Commercial bids submitted for Hail oil field project

27 May 2015

Three companies competing to develop Abu Dhabi offshore field

  • Local, Indian and Spanish groups in the running
  • Project will produce first oil from Hail field
  • Scope includes new artificial island

Abu Dhabi Oil Company (Adoc), a Japanese-owned offshore operator, has received commercial bids from three companies vying for a project to develop the Hail oil field.

Prices for the engineering, procurement and construction (EPC) tender were submitted on 18 May, according to sources familiar with the project.

Companies competing for the contract – estimated to be worth between $200m and $400m – include India’s Essar, Abu Dhabi-based National Petroleum Construction Company (NPCC) and Spanish group Tecnicas Reunidas.

Adoc is likely to award the contract to the company submitting the lowest-priced EPC bid. It is currently unclear which group is the frontrunner.

The Hail offshore oil field is located adjacent to Adoc’s existing operating fields Mubarraz, Umm al-Anber and Neewat al-Ghalan.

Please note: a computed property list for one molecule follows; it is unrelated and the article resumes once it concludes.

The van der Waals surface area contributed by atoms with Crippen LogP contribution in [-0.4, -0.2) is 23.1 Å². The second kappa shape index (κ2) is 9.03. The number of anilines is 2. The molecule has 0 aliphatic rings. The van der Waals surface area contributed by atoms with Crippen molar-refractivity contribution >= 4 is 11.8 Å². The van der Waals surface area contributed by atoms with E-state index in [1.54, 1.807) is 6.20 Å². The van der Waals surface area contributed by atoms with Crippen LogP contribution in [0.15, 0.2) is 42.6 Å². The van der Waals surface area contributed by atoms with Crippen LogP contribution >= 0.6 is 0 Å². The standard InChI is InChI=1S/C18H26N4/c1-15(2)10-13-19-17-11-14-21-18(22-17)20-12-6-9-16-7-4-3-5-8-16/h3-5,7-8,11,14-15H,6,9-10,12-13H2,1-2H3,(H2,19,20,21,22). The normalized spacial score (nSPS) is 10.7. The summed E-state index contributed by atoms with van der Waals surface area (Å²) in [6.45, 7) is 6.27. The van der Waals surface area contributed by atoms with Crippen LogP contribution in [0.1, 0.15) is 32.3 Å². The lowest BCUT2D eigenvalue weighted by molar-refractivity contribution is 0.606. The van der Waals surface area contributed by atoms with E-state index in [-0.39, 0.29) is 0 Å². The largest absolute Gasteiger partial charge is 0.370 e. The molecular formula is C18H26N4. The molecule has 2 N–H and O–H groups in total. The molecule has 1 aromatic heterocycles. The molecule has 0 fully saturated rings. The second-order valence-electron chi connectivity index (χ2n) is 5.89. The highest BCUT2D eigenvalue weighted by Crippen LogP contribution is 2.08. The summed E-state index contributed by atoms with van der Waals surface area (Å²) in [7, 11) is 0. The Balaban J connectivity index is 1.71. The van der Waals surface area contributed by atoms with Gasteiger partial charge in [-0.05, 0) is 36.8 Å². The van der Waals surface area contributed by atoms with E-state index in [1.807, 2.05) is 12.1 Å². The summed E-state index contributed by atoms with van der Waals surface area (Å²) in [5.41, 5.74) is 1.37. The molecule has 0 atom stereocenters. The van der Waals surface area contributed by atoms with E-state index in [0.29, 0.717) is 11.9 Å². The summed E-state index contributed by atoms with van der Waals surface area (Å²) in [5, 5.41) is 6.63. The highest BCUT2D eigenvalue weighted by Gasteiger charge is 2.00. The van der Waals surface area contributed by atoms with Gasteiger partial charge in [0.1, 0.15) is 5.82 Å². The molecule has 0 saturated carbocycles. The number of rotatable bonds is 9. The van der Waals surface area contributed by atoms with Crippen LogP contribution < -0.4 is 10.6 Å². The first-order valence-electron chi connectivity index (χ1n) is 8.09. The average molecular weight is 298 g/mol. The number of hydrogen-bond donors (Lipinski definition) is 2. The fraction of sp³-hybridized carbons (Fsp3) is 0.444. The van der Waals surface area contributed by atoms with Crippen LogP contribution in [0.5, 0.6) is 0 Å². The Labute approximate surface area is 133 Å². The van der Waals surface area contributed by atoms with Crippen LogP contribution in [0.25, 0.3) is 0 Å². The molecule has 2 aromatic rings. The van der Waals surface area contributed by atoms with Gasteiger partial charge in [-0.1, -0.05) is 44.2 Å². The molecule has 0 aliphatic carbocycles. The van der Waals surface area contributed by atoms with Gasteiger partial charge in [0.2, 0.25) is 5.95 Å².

Maximum production from the undeveloped reservoirs at Hail is expected to be at similar volumes to Adoc’s current producing fields.

The scope of the project includes the installation of production manifolds on a new artificial island, including wellheads, production/test manifolds and utilities.

France’s Technip was appointed to carry out the front-end engineering and design (feed) study on the project, which was completed in late 2014, according to a source familiar with the project.

Adoc is Abu Dhabi’s largest oil producer which is not majority-owned by state-run Abu Dhabi National Oil Company (Adnoc). It is estimated to produce about 24,000 barrels a day (b/d).

Adoc was awarded a contract in 2011 to develop the Hail field’s oil potential, adding it to the 30-year concession agreement for the three existing fields from the end of 2012.

Adoc is 64.2 per cent owned by Japanese oil refinery Cosmo and 31.1 per cent owned by Nippon Oil & Gas Exploration with the remainder owned by two Japanese electricity companies, according to the Adoc website.

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